Seeking tricky WML examples

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Celtic_Minstrel
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Seeking tricky WML examples

Post by Celtic_Minstrel »

I'm looking for samples of WML where the preprocessor or parser does something a bit unusual that you might not expect, or where you need to do something a little unusual to make it work correctly. Does anyone have any examples of such things?

I'll start with one that I recently noticed:

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[my_tag]
	value = _ hello
[/my_tag]
When read in-game, it seems that $my_tag.value has the value "_hello" – the space has been removed.

And here's a preprocessor one that I think bites people a lot:

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#define MY_FORMULA
"(if(a = b,
	12,
	22
))"#enddef

formula = "(base_value + {MY_FORMULA})"
This ends up being an error. If I understand correctly, the issue is that, due to a macro whose value is quoted being included within a quoted string, the opening quote in the macro wants to be a closing quote. However, it seems a closing quote is not allowed to be followed by characters other than + or whitespace, so you get an error.

Rationale: The preprocessor and parser are currently messy and hard to extend due to the need to avoid breaking functionality and the lack of unit tests. It's relatively easy to write unit tests for simple, common scenarios, but quite another matter to write them for edge cases. If we can get a lot of weird examples, it would be a big step towards the goal of having sufficient unit tests to be able to be at peace with adding new features.
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egallager
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Re: Seeking tricky WML examples

Post by egallager »

Issue #7885 has some.
Wayirr
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Re: Seeking tricky WML examples

Post by Wayirr »

My add-on Age of Tentacles has fairly tricky code of invisibility, which spams constant errors but works somehow. If you want to review it, it would be nice.
Duke_Anax
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Re: Seeking tricky WML examples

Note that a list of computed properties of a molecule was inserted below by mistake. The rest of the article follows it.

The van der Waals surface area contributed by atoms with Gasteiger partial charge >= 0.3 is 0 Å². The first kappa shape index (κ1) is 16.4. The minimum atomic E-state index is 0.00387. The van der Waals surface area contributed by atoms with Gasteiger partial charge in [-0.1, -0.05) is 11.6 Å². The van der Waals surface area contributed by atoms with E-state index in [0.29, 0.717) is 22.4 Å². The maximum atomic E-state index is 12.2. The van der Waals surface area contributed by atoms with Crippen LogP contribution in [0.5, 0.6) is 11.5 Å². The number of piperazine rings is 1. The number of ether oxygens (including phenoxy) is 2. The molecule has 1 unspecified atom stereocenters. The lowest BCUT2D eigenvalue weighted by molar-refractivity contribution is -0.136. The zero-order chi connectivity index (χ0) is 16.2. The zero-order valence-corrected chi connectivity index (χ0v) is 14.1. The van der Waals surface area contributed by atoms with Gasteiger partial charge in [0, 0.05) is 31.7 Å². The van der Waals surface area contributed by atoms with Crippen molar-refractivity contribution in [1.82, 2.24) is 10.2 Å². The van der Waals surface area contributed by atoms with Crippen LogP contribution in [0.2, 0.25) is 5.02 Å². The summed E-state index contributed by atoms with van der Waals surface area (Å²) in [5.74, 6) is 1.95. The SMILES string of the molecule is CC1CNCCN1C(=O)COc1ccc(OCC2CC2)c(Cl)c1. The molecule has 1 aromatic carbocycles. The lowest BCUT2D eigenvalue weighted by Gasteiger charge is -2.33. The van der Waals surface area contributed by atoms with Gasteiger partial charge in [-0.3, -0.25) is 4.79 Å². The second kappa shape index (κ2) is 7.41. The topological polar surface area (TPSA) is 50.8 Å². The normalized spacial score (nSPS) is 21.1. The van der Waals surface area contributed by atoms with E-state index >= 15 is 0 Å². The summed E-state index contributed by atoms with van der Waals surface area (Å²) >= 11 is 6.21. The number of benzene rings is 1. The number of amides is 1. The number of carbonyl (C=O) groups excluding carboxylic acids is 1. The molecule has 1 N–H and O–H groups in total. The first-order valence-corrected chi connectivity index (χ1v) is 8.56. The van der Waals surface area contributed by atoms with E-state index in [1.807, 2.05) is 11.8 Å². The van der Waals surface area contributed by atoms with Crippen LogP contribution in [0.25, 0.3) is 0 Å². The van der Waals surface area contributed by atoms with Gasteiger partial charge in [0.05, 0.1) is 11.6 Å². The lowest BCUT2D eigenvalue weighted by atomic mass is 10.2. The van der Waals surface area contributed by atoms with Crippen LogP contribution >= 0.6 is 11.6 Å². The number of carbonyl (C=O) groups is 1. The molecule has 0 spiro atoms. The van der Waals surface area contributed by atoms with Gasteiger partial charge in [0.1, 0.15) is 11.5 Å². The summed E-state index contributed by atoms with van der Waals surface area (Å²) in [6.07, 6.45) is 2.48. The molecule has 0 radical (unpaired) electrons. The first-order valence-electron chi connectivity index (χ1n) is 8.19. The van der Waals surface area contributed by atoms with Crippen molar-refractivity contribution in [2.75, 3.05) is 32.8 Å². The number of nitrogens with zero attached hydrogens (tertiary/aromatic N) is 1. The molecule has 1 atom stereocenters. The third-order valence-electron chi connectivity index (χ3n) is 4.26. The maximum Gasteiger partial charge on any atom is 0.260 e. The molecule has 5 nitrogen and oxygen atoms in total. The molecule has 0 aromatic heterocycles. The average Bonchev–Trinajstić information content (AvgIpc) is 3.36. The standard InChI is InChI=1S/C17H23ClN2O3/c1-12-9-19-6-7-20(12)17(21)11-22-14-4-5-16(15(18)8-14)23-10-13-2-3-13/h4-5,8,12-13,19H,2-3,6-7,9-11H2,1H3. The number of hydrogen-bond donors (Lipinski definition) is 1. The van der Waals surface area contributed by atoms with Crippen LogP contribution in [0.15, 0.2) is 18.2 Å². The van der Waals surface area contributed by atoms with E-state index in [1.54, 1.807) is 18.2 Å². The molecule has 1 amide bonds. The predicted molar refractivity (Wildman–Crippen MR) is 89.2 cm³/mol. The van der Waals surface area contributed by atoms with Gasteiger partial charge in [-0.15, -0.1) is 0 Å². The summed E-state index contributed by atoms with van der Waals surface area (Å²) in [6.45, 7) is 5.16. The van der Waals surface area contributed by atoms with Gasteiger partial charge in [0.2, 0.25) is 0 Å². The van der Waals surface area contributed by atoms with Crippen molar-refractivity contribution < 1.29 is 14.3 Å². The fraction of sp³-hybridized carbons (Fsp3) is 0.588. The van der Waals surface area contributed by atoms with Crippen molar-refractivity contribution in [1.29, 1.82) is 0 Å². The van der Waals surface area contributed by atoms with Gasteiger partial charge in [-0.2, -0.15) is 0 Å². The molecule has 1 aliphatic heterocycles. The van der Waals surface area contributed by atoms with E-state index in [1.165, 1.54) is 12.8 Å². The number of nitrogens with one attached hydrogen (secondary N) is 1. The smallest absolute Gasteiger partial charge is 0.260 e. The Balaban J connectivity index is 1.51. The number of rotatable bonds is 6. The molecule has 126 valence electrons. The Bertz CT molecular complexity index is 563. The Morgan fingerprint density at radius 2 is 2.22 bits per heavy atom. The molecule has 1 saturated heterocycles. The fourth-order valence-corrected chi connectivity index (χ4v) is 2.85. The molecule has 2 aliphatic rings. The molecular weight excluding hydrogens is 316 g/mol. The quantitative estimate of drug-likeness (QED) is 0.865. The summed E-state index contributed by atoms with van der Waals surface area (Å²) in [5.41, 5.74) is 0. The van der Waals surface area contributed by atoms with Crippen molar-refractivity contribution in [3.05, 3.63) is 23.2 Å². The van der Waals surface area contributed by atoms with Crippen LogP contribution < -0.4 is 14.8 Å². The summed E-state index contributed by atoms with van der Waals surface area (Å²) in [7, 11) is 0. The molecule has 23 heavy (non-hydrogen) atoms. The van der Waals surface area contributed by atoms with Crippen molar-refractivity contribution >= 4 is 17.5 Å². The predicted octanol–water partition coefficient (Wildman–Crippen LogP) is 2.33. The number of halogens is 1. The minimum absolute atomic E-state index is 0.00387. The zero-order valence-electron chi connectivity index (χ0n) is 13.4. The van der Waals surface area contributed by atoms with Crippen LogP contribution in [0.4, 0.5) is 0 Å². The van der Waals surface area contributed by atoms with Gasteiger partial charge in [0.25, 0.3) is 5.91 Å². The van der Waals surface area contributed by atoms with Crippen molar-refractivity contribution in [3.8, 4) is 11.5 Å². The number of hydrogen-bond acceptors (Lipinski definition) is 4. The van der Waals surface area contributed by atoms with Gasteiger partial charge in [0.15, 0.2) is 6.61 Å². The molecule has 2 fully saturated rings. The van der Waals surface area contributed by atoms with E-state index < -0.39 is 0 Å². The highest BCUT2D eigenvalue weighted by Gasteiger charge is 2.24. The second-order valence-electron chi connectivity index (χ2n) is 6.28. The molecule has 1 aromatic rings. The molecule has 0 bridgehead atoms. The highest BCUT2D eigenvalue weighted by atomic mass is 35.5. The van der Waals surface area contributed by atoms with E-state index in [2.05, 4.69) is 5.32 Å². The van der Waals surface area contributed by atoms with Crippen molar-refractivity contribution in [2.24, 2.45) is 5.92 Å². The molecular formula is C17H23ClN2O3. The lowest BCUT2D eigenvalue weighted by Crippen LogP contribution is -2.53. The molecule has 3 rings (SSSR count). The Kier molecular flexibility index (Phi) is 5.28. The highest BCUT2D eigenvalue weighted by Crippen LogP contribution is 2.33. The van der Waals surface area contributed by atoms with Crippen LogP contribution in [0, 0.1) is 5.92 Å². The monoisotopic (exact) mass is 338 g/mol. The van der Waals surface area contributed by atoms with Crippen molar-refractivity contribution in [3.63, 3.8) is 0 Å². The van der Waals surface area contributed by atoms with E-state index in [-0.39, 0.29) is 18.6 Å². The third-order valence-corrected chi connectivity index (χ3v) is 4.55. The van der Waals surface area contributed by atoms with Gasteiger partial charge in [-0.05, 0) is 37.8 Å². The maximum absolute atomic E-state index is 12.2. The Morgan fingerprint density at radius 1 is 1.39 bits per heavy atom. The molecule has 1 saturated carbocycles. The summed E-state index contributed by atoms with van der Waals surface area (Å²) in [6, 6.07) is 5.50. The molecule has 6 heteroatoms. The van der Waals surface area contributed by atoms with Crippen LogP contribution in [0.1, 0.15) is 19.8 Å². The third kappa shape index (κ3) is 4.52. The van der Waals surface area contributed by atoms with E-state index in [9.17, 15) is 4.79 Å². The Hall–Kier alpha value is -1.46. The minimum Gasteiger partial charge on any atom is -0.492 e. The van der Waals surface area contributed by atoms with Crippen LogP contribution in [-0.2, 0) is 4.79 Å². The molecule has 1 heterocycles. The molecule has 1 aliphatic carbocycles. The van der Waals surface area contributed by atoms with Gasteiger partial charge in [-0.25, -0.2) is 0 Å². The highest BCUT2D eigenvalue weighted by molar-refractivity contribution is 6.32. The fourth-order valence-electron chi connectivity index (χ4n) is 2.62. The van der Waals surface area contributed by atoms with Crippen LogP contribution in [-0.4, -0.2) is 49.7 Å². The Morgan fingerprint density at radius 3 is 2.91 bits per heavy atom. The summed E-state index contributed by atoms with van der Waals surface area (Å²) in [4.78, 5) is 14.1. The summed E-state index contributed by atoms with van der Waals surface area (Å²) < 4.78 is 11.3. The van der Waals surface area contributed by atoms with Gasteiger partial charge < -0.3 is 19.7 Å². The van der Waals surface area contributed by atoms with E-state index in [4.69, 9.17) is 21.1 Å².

Post by Duke_Anax »

Code: Select all

#define MY_FORMULA
"(if(a = b,
	12,
	22
))"#enddef

formula = "(base_value + {MY_FORMULA})"
As a programmer with a very limited understanding of WML, this has me confused. I thought it would be obvious to anyone who has coded or scripted more than 10 minutes, so why is it tripping people up?

I mean, if you use " to define a String and then put " as a character in the String, most parsers will croak because they don't know whether you're trying to add a character or end the string. That's not unusual that's one of the first things any coder or scripter trips over.

So why not this?

Code: Select all

#define MY_FORMULA
(if(a = b,
	12,
	22
))#enddef
formula = "(base_value + {MY_FORMULA})"
[/code]

If the quotes are required to define the string, why do they also end up part of the string? And If they are meant as characters, why are they not escaped?
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Ravana
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Re: Seeking tricky WML examples

Post by Ravana »

There is no general way to escape quote, without using << >> as outer quotes instead. Normally to escape quote you need to double it.
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Re: Seeking tricky WML examples

Post by Celtic_Minstrel »

Well, if I understand correctly, this definition would also work fine.

Code: Select all

#define MY_FORMULA
" (if(a = b,
	12,
	22
)) "#enddef
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Re: Seeking tricky WML examples

Post by Duke_Anax »

Celtic_Minstrel wrote: April 17th, 2024, 12:15 am Well, if I understand correctly, this definition would also work fine.

Code: Select all

#define MY_FORMULA
" (if(a = b,
	12,
	22
)) "#enddef
Ok, I just realized due to my experience with other markup languages (and parsers). I may actually have negative understanding of how the F WML works because none of this makes sense to me. I'll just shut my mouth and read the tutorial.
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Re: Seeking tricky WML examples

Post by Celtic_Minstrel »